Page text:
About 4 years ago my youngest daughter asked me what job I would do if I could do anything I wanted. I thought about it for a while and then told her that I would design lairs for evil scientists who wanted to take over the world. I'm pretty sure that's what Steve Jobs and I have in common.
Over at Bogost, Ian suggests that Jobs was a corporate fascist.
That's what everyone loves about him: he tells us what he wants, and he convinces us we are going to like it. And we do, not because he's right (despite popular opinion), but because it's so rare to get such definitive, brazen, top-down, abusive treatment in this era of lowest-common-demoninator wishy-washiness. It doesn't matter if he's right because his design sense is so definitive, it outstrips truth in favor of legend.
I think it does matter that he's right, but it took him a long time to be right enough. Jobs is something no other great computerist is, which is an enemy of interoperability. He alone had the nerve to build a set of products that needed nothing to do with the rest of how the world did computing. And from that basic premise of purity, everything else follows. Jobs basically said, I don't need to cooperate to build something I would love. He is your basic idiosyncratic perfectionist, and to my way of seeing things, exactly like every other entrepreneur who said, I built the thing I wanted and I hoped everybody would be just like me.
All his presentations have been about telling us how excited he is about the thing his company built just for him to his most exacting standards. And he had been doing it for years until all the right things clicked. There is so much weirdness in Apple's closet. By what standard is the original iMac anything but atrocious? The NexT cube, that was beautiful. And back in those days (take it from an old Xeroid) computer companies built everything proprietarily. There was nothing wrong with that, ever. Except Oracle took market share from IBM and began the necessity for interoperability standards in the lucrative world of enterprise computing with SAP and others contributing to make corporate IT what it is today - an ungodly mess. But Apple didn't give a crap about all that. They wanted to make what they wanted to make. Quadras. PowerMacs. And when Power Computing came around and made it cheaper and faster, Jobs killed them. Murdered them.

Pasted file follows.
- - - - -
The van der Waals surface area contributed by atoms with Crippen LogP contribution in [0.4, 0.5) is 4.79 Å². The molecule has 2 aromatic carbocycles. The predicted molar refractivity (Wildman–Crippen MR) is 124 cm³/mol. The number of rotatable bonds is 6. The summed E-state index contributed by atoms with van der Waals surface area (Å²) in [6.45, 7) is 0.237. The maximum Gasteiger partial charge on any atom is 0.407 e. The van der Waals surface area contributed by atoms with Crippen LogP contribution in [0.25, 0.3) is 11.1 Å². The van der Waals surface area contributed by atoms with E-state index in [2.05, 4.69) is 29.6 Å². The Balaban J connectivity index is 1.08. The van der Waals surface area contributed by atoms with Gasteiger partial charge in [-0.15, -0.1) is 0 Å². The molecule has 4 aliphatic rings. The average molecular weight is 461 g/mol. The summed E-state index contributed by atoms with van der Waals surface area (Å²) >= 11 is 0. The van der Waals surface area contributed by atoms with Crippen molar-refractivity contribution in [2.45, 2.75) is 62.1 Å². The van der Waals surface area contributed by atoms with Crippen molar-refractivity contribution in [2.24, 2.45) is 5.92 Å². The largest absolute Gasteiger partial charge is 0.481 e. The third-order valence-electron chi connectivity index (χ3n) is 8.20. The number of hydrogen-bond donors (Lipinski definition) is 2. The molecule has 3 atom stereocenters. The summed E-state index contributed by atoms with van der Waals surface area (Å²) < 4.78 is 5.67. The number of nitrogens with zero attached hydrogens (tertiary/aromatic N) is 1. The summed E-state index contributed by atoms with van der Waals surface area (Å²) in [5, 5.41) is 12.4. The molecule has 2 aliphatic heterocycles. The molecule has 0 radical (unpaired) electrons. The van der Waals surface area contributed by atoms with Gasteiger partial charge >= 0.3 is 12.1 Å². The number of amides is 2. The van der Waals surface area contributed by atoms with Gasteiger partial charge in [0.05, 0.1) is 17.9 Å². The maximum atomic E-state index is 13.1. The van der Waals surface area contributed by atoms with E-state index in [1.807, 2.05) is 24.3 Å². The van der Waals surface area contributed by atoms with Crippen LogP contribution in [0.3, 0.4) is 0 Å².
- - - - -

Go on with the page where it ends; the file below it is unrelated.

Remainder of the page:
Apple is now like Mercedes Benz or BMW. It is the single mass market premium brand for computers. It's fair to compare Apple the brand to any luxury car brand for whom its parts are hard to find and not quite interchangeable. That Jobs stood alone is more curious than anything, because for the most part we're suckers for that obsessive who builds the spare-no-expense, ultra-hip, status symbol of perfection with its own walled garden of accessories.
I want to compare Jobs to Ferdinand Porsche or Enzo Ferarri or Frank Lloyd Wright or Dean Kamen, but I don't have the patience to make the appropriate contrasts. Except I do want to stress that had Kamen's ideas for the Segway pan out, he would have continued on to the sort of fame Jobs new enjoys. There's no comparison though. Kamen is by far the more prolific of the two and towards greater ends.